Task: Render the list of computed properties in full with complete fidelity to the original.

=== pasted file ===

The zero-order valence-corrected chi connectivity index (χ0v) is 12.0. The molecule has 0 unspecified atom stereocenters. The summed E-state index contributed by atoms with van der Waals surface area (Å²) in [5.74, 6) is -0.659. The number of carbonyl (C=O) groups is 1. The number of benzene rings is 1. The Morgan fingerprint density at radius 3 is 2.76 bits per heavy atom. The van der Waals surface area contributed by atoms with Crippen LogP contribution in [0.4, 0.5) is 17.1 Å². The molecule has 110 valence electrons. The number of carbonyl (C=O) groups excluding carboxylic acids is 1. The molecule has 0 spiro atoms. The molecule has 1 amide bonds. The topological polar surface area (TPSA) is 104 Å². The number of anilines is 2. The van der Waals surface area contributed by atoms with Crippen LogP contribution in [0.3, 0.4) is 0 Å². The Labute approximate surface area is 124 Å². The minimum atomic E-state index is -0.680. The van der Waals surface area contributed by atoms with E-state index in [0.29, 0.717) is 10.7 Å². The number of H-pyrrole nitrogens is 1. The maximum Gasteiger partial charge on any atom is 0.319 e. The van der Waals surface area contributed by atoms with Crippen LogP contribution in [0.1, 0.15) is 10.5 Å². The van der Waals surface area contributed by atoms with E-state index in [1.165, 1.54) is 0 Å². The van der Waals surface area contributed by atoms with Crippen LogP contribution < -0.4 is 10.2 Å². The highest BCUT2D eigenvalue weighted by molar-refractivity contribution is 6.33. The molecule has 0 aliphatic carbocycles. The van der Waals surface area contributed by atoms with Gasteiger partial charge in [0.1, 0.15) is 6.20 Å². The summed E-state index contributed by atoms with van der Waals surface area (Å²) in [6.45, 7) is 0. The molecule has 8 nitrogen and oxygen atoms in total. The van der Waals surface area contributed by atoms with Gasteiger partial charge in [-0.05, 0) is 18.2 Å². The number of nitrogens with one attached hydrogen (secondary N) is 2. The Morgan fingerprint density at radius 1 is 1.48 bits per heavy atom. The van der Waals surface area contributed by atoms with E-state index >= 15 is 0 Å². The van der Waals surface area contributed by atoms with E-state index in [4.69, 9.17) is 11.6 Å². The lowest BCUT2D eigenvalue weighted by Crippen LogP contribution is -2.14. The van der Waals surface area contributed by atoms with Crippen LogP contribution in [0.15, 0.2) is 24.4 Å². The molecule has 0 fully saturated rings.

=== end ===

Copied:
The zero-order valence-corrected chi connectivity index (χ0v) is 12.0. The molecule has 0 unspecified atom stereocenters. The summed E-state index contributed by atoms with van der Waals surface area (Å²) in [5.74, 6) is -0.659. The number of carbonyl (C=O) groups is 1. The number of benzene rings is 1. The Morgan fingerprint density at radius 3 is 2.76 bits per heavy atom. The van der Waals surface area contributed by atoms with Crippen LogP contribution in [0.4, 0.5) is 17.1 Å². The molecule has 110 valence electrons. The number of carbonyl (C=O) groups excluding carboxylic acids is 1. The molecule has 0 spiro atoms. The molecule has 1 amide bonds. The topological polar surface area (TPSA) is 104 Å². The number of anilines is 2. The van der Waals surface area contributed by atoms with Crippen LogP contribution in [0.3, 0.4) is 0 Å². The Labute approximate surface area is 124 Å². The minimum atomic E-state index is -0.680. The van der Waals surface area contributed by atoms with E-state index in [0.29, 0.717) is 10.7 Å². The number of H-pyrrole nitrogens is 1. The maximum Gasteiger partial charge on any atom is 0.319 e. The van der Waals surface area contributed by atoms with Crippen LogP contribution in [0.1, 0.15) is 10.5 Å². The van der Waals surface area contributed by atoms with E-state index in [1.165, 1.54) is 0 Å². The van der Waals surface area contributed by atoms with Crippen LogP contribution < -0.4 is 10.2 Å². The highest BCUT2D eigenvalue weighted by molar-refractivity contribution is 6.33. The molecule has 0 aliphatic carbocycles. The van der Waals surface area contributed by atoms with Gasteiger partial charge in [0.1, 0.15) is 6.20 Å². The summed E-state index contributed by atoms with van der Waals surface area (Å²) in [6.45, 7) is 0. The molecule has 8 nitrogen and oxygen atoms in total. The van der Waals surface area contributed by atoms with Gasteiger partial charge in [-0.05, 0) is 18.2 Å². The number of nitrogens with one attached hydrogen (secondary N) is 2. The Morgan fingerprint density at radius 1 is 1.48 bits per heavy atom. The van der Waals surface area contributed by atoms with E-state index >= 15 is 0 Å². The van der Waals surface area contributed by atoms with E-state index in [4.69, 9.17) is 11.6 Å². The lowest BCUT2D eigenvalue weighted by Crippen LogP contribution is -2.14. The van der Waals surface area contributed by atoms with Crippen LogP contribution in [0.15, 0.2) is 24.4 Å². The molecule has 0 fully saturated rings.